Nestle Pure Life water is launching a new campaign, called “Better Habits for a Better Life,” to encourage Latina moms to get their families to drink more water.
A major component of the Nestle Waters North America pitch is “La Promesa Nestle Pure Life,” a challenge that invites consumers to replace one sugary drink with water each day. “It’s a very simple, single message about changing behavior and creating better habits through steps like drinking water,” said Carolina Rodriguez, marketing manager, Nestle Waters North America. “Small things like this can have big implications for your health.”
Hispanic TV host Cristina Saralegui is featured in the campaign, as part of her two-year partnership to serve as the brand’s spokesperson. Previously, Saralegui was the focus of TV commercials, sitting on a sofa talking about the importance of water in managing health problems like diabetes and obesity. In the new Nestle Pure Life spots, via Cassanova Pendrill, the brand is given more prominence. A mother is seen in a supermarket weighing the choice between a sugared drink or water as she runs into Saralegui, who talks about the importance of water.
National TV breaks in June and runs through October on networks like Univision, Galavision and Telefutura. The campaign also uses regional radio to support in-store promotions, grassroots events and the La Promesa sweepstakes at Vivesanamentenestle.com. Consumers can register their pledge to remove one sugary drink from their family’s diet each day and replace it with water. In doing so, they are automatically registered in the contest with over $20,000 in prizes, including a grand prize trip for four to Miami, and dinner with Cristina Saralegui.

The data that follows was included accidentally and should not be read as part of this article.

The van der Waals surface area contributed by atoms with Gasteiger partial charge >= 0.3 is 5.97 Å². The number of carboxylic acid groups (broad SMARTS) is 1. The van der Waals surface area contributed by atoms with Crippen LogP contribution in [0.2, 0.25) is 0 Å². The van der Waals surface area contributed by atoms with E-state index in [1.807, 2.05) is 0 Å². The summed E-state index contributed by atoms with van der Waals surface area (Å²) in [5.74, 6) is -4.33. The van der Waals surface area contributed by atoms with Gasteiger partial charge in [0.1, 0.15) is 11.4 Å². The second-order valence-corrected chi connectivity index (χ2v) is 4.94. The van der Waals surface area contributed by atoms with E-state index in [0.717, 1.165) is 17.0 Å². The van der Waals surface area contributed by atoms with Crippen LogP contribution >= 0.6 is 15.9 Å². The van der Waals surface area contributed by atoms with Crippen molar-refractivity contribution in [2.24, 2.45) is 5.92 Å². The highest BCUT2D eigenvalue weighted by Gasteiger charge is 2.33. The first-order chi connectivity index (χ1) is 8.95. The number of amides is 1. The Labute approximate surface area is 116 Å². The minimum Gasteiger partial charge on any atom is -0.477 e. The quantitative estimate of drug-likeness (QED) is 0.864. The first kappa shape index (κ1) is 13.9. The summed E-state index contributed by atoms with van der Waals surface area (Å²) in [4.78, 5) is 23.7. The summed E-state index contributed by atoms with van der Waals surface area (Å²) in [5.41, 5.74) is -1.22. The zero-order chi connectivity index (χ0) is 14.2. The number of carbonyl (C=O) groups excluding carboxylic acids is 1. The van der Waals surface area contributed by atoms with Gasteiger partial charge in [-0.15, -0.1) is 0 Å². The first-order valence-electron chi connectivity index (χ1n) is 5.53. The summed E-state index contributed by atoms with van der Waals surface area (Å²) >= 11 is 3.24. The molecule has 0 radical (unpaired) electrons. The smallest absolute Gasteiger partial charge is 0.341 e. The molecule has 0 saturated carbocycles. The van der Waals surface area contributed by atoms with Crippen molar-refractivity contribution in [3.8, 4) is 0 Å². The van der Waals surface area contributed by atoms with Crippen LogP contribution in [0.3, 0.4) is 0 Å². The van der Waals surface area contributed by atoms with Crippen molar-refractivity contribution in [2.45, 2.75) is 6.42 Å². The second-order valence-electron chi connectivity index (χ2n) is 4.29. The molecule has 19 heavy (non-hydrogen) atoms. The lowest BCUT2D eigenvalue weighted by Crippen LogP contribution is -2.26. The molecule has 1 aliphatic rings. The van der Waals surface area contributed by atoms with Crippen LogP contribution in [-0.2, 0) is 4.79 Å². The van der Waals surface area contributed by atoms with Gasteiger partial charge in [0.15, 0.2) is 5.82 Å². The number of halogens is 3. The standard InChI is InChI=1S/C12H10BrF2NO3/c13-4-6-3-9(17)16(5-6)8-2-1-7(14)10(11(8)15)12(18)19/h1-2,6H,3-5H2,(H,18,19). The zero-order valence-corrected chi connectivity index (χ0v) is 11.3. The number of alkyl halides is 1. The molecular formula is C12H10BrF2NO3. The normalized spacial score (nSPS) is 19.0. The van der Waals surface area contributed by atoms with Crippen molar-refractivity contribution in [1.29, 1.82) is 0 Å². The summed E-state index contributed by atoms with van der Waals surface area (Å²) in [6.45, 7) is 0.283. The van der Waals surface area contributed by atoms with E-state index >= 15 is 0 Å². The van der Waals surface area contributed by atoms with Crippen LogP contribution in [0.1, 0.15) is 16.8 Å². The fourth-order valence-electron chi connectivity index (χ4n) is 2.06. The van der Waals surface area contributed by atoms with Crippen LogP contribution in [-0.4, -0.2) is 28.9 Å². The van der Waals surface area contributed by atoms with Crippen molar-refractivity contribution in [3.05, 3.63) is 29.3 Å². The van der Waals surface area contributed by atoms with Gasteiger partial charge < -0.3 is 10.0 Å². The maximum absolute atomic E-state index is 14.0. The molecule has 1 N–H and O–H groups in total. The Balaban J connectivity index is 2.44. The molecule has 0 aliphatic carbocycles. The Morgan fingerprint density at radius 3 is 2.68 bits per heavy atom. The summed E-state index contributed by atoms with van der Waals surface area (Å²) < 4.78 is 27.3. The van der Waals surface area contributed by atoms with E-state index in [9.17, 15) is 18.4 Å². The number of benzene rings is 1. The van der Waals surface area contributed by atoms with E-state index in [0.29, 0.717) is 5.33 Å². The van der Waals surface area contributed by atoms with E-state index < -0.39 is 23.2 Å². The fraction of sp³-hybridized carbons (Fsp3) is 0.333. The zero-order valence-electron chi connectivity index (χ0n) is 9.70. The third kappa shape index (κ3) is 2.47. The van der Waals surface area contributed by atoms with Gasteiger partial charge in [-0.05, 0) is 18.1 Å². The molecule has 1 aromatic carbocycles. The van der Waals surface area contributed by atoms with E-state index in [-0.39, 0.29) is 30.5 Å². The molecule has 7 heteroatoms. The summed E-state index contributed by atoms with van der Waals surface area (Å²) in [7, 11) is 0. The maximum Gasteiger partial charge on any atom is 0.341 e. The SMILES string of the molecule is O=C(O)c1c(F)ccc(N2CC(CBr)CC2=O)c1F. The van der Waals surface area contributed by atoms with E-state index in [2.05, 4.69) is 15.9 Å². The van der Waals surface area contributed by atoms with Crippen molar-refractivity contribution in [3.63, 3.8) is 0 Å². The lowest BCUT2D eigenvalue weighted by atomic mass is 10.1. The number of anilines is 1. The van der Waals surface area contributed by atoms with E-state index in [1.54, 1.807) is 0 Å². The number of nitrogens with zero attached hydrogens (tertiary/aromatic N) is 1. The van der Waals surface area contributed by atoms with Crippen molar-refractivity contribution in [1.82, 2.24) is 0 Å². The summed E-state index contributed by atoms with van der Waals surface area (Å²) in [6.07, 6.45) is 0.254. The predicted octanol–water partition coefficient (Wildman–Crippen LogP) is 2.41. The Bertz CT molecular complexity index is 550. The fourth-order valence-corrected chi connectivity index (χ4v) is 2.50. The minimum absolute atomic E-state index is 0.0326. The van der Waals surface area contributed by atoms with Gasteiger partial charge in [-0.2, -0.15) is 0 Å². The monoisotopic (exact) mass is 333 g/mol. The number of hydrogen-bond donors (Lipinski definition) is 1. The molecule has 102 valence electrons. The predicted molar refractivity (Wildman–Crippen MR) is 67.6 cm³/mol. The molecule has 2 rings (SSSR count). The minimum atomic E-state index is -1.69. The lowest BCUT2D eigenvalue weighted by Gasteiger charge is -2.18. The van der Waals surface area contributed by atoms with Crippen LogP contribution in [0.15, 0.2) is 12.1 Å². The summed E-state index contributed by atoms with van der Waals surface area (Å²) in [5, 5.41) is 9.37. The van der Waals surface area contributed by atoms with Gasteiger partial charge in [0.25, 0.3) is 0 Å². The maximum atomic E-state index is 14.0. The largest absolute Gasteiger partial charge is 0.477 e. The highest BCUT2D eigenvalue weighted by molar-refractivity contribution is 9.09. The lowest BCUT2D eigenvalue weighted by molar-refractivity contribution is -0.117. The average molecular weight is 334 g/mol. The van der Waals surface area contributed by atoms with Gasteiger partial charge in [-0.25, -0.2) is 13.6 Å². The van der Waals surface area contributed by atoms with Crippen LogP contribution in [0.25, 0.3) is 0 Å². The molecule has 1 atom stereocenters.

Rodriguez said Hispanic consumers have played an important role in growing the brand’s popularity since it was launched in America nearly seven years ago. It is now the best-selling bottled water brand by volume, according to Beverage Marketing Corp. In the brand’s most recent marketing efforts, Nestle did not run general market advertising but focused instead on Hispanic ads using the first campaign featuring Cristina Saralegui. Since those ads broke in 2008, the brand’s awareness and purchase intent levels have quadrupled among Hispanics, Rodriguez said.
“Hispanic sales have been a big contributor to the brand’s growth in America,” Rodriguez added. “Even when general market sales were not growing, Hispanic sales were going up.”